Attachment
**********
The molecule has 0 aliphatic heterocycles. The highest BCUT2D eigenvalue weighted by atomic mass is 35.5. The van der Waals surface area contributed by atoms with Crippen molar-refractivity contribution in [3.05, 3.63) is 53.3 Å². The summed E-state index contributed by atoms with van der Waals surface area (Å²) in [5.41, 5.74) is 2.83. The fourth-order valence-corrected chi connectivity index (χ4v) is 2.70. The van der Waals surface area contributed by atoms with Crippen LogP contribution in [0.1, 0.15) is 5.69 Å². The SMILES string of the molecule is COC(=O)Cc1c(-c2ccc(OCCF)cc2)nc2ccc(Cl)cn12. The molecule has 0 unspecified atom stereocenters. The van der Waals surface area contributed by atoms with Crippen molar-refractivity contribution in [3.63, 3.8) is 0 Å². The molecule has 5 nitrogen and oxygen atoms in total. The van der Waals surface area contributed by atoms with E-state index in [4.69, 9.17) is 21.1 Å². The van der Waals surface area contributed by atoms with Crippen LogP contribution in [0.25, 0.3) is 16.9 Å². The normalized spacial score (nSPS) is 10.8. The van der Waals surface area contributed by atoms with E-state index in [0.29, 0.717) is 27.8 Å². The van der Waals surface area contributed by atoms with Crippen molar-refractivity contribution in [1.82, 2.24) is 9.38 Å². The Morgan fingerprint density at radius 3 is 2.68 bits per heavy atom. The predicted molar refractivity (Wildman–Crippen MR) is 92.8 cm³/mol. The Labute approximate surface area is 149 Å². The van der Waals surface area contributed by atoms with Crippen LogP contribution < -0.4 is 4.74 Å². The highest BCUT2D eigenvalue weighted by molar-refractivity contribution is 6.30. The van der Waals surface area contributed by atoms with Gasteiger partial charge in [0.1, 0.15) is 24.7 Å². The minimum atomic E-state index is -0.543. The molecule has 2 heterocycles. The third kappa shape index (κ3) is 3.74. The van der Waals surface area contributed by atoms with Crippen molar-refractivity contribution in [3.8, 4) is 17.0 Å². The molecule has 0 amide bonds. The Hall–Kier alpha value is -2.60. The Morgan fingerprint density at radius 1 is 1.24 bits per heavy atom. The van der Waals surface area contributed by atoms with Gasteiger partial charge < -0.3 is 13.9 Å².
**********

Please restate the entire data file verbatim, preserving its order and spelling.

The molecule has 0 aliphatic heterocycles. The highest BCUT2D eigenvalue weighted by atomic mass is 35.5. The van der Waals surface area contributed by atoms with Crippen molar-refractivity contribution in [3.05, 3.63) is 53.3 Å². The summed E-state index contributed by atoms with van der Waals surface area (Å²) in [5.41, 5.74) is 2.83. The fourth-order valence-corrected chi connectivity index (χ4v) is 2.70. The van der Waals surface area contributed by atoms with Crippen LogP contribution in [0.1, 0.15) is 5.69 Å². The SMILES string of the molecule is COC(=O)Cc1c(-c2ccc(OCCF)cc2)nc2ccc(Cl)cn12. The molecule has 0 unspecified atom stereocenters. The van der Waals surface area contributed by atoms with Crippen molar-refractivity contribution in [3.63, 3.8) is 0 Å². The molecule has 5 nitrogen and oxygen atoms in total. The van der Waals surface area contributed by atoms with E-state index in [4.69, 9.17) is 21.1 Å². The van der Waals surface area contributed by atoms with Crippen LogP contribution in [0.25, 0.3) is 16.9 Å². The normalized spacial score (nSPS) is 10.8. The van der Waals surface area contributed by atoms with E-state index in [0.29, 0.717) is 27.8 Å². The van der Waals surface area contributed by atoms with Crippen molar-refractivity contribution in [1.82, 2.24) is 9.38 Å². The Morgan fingerprint density at radius 3 is 2.68 bits per heavy atom. The predicted molar refractivity (Wildman–Crippen MR) is 92.8 cm³/mol. The Labute approximate surface area is 149 Å². The van der Waals surface area contributed by atoms with Crippen LogP contribution < -0.4 is 4.74 Å². The highest BCUT2D eigenvalue weighted by molar-refractivity contribution is 6.30. The van der Waals surface area contributed by atoms with Gasteiger partial charge in [0.1, 0.15) is 24.7 Å². The minimum atomic E-state index is -0.543. The molecule has 2 heterocycles. The third kappa shape index (κ3) is 3.74. The van der Waals surface area contributed by atoms with Crippen molar-refractivity contribution in [3.8, 4) is 17.0 Å². The molecule has 0 amide bonds. The Hall–Kier alpha value is -2.60. The Morgan fingerprint density at radius 1 is 1.24 bits per heavy atom. The van der Waals surface area contributed by atoms with Gasteiger partial charge < -0.3 is 13.9 Å².